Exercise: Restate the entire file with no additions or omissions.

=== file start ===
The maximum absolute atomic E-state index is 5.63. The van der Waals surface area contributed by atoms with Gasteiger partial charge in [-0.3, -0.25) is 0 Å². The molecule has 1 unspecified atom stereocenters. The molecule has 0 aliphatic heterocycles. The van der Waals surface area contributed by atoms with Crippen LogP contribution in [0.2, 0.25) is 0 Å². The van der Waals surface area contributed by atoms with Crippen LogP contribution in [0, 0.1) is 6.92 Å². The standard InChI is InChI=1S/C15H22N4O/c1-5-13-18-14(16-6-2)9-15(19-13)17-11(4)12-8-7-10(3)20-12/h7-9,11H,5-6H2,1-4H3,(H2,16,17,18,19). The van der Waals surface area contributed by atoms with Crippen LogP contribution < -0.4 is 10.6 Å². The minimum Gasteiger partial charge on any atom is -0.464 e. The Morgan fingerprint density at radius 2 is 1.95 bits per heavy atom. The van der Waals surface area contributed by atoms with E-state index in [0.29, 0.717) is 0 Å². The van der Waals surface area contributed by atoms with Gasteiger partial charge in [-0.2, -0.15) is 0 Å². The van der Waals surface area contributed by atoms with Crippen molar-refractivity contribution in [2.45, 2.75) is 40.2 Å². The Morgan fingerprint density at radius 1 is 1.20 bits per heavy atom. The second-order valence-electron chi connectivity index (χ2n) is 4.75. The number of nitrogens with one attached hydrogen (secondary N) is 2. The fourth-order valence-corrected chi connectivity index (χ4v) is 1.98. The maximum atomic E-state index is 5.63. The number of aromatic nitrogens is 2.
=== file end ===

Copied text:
The maximum absolute atomic E-state index is 5.63. The van der Waals surface area contributed by atoms with Gasteiger partial charge in [-0.3, -0.25) is 0 Å². The molecule has 1 unspecified atom stereocenters. The molecule has 0 aliphatic heterocycles. The van der Waals surface area contributed by atoms with Crippen LogP contribution in [0.2, 0.25) is 0 Å². The van der Waals surface area contributed by atoms with Crippen LogP contribution in [0, 0.1) is 6.92 Å². The standard InChI is InChI=1S/C15H22N4O/c1-5-13-18-14(16-6-2)9-15(19-13)17-11(4)12-8-7-10(3)20-12/h7-9,11H,5-6H2,1-4H3,(H2,16,17,18,19). The van der Waals surface area contributed by atoms with Crippen LogP contribution < -0.4 is 10.6 Å². The minimum Gasteiger partial charge on any atom is -0.464 e. The Morgan fingerprint density at radius 2 is 1.95 bits per heavy atom. The van der Waals surface area contributed by atoms with E-state index in [0.29, 0.717) is 0 Å². The van der Waals surface area contributed by atoms with Gasteiger partial charge in [-0.2, -0.15) is 0 Å². The van der Waals surface area contributed by atoms with Crippen molar-refractivity contribution in [2.45, 2.75) is 40.2 Å². The Morgan fingerprint density at radius 1 is 1.20 bits per heavy atom. The second-order valence-electron chi connectivity index (χ2n) is 4.75. The number of nitrogens with one attached hydrogen (secondary N) is 2. The fourth-order valence-corrected chi connectivity index (χ4v) is 1.98. The maximum atomic E-state index is 5.63. The number of aromatic nitrogens is 2.